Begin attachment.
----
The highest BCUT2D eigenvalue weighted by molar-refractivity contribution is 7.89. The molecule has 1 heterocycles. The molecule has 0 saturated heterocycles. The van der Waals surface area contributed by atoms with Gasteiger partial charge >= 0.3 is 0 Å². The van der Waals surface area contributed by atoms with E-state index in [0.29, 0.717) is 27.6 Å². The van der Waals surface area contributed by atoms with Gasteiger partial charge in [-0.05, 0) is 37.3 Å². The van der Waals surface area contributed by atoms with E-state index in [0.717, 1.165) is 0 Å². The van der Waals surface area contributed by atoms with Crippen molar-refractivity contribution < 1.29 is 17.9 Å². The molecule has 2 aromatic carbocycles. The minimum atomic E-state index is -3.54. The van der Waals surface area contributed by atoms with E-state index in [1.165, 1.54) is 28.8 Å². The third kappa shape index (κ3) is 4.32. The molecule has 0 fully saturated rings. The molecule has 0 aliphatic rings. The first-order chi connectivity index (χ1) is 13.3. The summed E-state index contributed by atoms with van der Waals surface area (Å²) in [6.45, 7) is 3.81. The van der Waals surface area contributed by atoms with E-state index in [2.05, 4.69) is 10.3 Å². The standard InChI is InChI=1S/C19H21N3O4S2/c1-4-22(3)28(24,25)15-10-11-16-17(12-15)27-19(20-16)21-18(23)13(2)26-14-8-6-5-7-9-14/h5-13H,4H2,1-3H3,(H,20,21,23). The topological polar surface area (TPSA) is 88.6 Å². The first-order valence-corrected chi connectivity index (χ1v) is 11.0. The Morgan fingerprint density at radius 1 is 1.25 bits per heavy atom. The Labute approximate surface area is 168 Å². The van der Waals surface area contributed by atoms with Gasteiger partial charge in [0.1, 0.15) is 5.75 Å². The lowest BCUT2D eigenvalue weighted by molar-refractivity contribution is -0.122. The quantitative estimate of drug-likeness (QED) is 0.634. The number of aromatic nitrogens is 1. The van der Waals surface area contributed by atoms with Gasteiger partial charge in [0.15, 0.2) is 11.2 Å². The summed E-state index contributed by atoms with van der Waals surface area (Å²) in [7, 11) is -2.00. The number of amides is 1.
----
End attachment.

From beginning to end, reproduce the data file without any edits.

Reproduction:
The highest BCUT2D eigenvalue weighted by molar-refractivity contribution is 7.89. The molecule has 1 heterocycles. The molecule has 0 saturated heterocycles. The van der Waals surface area contributed by atoms with Gasteiger partial charge >= 0.3 is 0 Å². The van der Waals surface area contributed by atoms with E-state index in [0.29, 0.717) is 27.6 Å². The van der Waals surface area contributed by atoms with Gasteiger partial charge in [-0.05, 0) is 37.3 Å². The van der Waals surface area contributed by atoms with E-state index in [0.717, 1.165) is 0 Å². The van der Waals surface area contributed by atoms with Crippen molar-refractivity contribution < 1.29 is 17.9 Å². The molecule has 2 aromatic carbocycles. The minimum atomic E-state index is -3.54. The van der Waals surface area contributed by atoms with E-state index in [1.165, 1.54) is 28.8 Å². The third kappa shape index (κ3) is 4.32. The molecule has 0 fully saturated rings. The molecule has 0 aliphatic rings. The first-order chi connectivity index (χ1) is 13.3. The summed E-state index contributed by atoms with van der Waals surface area (Å²) in [6.45, 7) is 3.81. The van der Waals surface area contributed by atoms with E-state index in [2.05, 4.69) is 10.3 Å². The standard InChI is InChI=1S/C19H21N3O4S2/c1-4-22(3)28(24,25)15-10-11-16-17(12-15)27-19(20-16)21-18(23)13(2)26-14-8-6-5-7-9-14/h5-13H,4H2,1-3H3,(H,20,21,23). The topological polar surface area (TPSA) is 88.6 Å². The first-order valence-corrected chi connectivity index (χ1v) is 11.0. The Morgan fingerprint density at radius 1 is 1.25 bits per heavy atom. The Labute approximate surface area is 168 Å². The van der Waals surface area contributed by atoms with Gasteiger partial charge in [0.1, 0.15) is 5.75 Å². The lowest BCUT2D eigenvalue weighted by molar-refractivity contribution is -0.122. The quantitative estimate of drug-likeness (QED) is 0.634. The number of aromatic nitrogens is 1. The van der Waals surface area contributed by atoms with Gasteiger partial charge in [0.15, 0.2) is 11.2 Å². The summed E-state index contributed by atoms with van der Waals surface area (Å²) in [7, 11) is -2.00. The number of amides is 1.